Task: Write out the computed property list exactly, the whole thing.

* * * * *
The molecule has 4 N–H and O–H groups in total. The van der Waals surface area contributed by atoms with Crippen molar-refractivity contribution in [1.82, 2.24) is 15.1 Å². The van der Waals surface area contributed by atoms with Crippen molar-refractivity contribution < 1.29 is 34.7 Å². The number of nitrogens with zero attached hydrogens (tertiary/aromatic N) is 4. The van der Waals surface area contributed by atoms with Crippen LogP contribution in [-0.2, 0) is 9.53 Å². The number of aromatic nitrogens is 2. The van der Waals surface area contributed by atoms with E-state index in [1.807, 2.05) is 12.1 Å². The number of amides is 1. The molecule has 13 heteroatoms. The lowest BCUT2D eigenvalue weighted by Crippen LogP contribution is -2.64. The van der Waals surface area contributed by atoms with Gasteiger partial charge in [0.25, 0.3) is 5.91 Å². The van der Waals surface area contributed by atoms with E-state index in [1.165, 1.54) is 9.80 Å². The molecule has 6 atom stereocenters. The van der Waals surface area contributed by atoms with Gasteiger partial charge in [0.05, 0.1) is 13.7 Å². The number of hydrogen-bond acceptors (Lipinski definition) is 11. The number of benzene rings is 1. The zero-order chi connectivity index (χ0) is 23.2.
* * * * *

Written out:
The molecule has 4 N–H and O–H groups in total. The van der Waals surface area contributed by atoms with Crippen molar-refractivity contribution in [1.82, 2.24) is 15.1 Å². The van der Waals surface area contributed by atoms with Crippen molar-refractivity contribution < 1.29 is 34.7 Å². The number of nitrogens with zero attached hydrogens (tertiary/aromatic N) is 4. The van der Waals surface area contributed by atoms with Crippen LogP contribution in [-0.2, 0) is 9.53 Å². The number of aromatic nitrogens is 2. The van der Waals surface area contributed by atoms with E-state index in [1.807, 2.05) is 12.1 Å². The number of amides is 1. The molecule has 13 heteroatoms. The lowest BCUT2D eigenvalue weighted by Crippen LogP contribution is -2.64. The van der Waals surface area contributed by atoms with Gasteiger partial charge in [0.25, 0.3) is 5.91 Å². The van der Waals surface area contributed by atoms with E-state index in [1.165, 1.54) is 9.80 Å². The molecule has 6 atom stereocenters. The van der Waals surface area contributed by atoms with Gasteiger partial charge in [0.05, 0.1) is 13.7 Å². The number of hydrogen-bond acceptors (Lipinski definition) is 11. The number of benzene rings is 1. The zero-order chi connectivity index (χ0) is 23.2.